Las Vegas Review-Journal: Is Egypt Doomed to Fall Back into Blindered, Theocratic Repression?

What about Egypt?
Las Vegas Review-Journal

Many Americans were optimistic when the “Arab Spring” reached Egypt last year, toppling the decades-long dictatorship of Hosni Mubarak. Numerous volunteers even flocked to the country as part of a group of pro-democracy, non-governmental agencies hoping to advise the Egyptians on how to set up a pluralistic and representative republic.

The optimism now appears to have been misplaced.

Ignoring a U.S. threat to cut off aid, the Egyptian government — a supposedly kinder, gentler military junta than the last one — has arrested and now threatens to put on trial 19 Americans and 24 other employees of nonprofit groups on accusations they illegally used foreign funds to foment unrest in the country.

In response, U.S. officials said Tuesday that Army Gen. Martin Dempsey, the chairman of the Joint Chiefs of Staff, would travel to Egypt to press for the criminal charges against at least 16 Americans to be dropped.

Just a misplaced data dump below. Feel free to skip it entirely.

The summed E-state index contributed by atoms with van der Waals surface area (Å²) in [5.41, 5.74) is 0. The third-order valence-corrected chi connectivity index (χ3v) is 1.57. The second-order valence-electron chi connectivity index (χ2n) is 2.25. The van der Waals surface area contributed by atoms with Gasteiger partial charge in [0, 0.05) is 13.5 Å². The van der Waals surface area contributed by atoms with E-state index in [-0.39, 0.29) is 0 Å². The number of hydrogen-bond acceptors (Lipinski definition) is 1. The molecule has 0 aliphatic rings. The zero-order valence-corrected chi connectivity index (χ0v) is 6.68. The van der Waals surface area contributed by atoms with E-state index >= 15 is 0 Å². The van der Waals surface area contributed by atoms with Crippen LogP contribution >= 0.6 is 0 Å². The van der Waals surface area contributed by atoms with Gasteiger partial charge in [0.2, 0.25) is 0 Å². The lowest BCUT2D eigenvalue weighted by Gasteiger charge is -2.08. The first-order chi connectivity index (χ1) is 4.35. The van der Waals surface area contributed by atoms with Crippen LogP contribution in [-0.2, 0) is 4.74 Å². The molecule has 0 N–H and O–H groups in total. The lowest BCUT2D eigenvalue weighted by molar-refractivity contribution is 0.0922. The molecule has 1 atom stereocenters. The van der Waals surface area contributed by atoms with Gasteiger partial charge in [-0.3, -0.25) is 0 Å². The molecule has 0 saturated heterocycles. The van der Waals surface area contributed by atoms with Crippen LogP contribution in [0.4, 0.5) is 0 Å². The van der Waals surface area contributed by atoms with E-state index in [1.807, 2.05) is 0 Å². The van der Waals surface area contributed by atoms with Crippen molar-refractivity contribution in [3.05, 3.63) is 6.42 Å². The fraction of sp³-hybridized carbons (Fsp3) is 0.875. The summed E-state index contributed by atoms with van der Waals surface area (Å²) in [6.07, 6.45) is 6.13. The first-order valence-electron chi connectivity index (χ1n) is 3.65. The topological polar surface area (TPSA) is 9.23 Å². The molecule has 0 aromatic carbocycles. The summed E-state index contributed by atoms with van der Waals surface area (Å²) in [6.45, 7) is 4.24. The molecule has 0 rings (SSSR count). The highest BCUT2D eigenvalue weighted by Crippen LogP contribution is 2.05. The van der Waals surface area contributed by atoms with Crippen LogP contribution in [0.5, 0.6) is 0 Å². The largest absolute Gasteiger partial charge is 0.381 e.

Among the American defendants is Sam LaHood, the Egypt program director for the International Republican Institute and the son of Transportation Secretary Ray LaHood. Egyptian state media’s limited coverage of the dispute is couched in calls for national sovereignty.

Is Egypt doomed to fall back into blindered, theocratic repression?

The ruling generals who took power after the uprising, led by a man who was Mubarak’s defense minister for 20 years, have tried to deflect criticism by claiming “foreign hands” are behind protests against their rule. Conspiracies are now seen in nearly every move by a foreign nation. Egypt has plunged into a new cycle of violence, with 12 killed in four days of clashes, sparked by anger at the authorities’ inability to prevent a soccer riot that left 74 dead.

It’s a depressing prospect, but surely damage control is now the proper course. Get the Americans out. Cut off U.S. aid. Tell the Egyptians they’re welcome back into the community of nations when tourists, diplomats — and yes, even naive young people hoping to pass out Bibles and copies of “The Rights of Man” — can again travel there safely.

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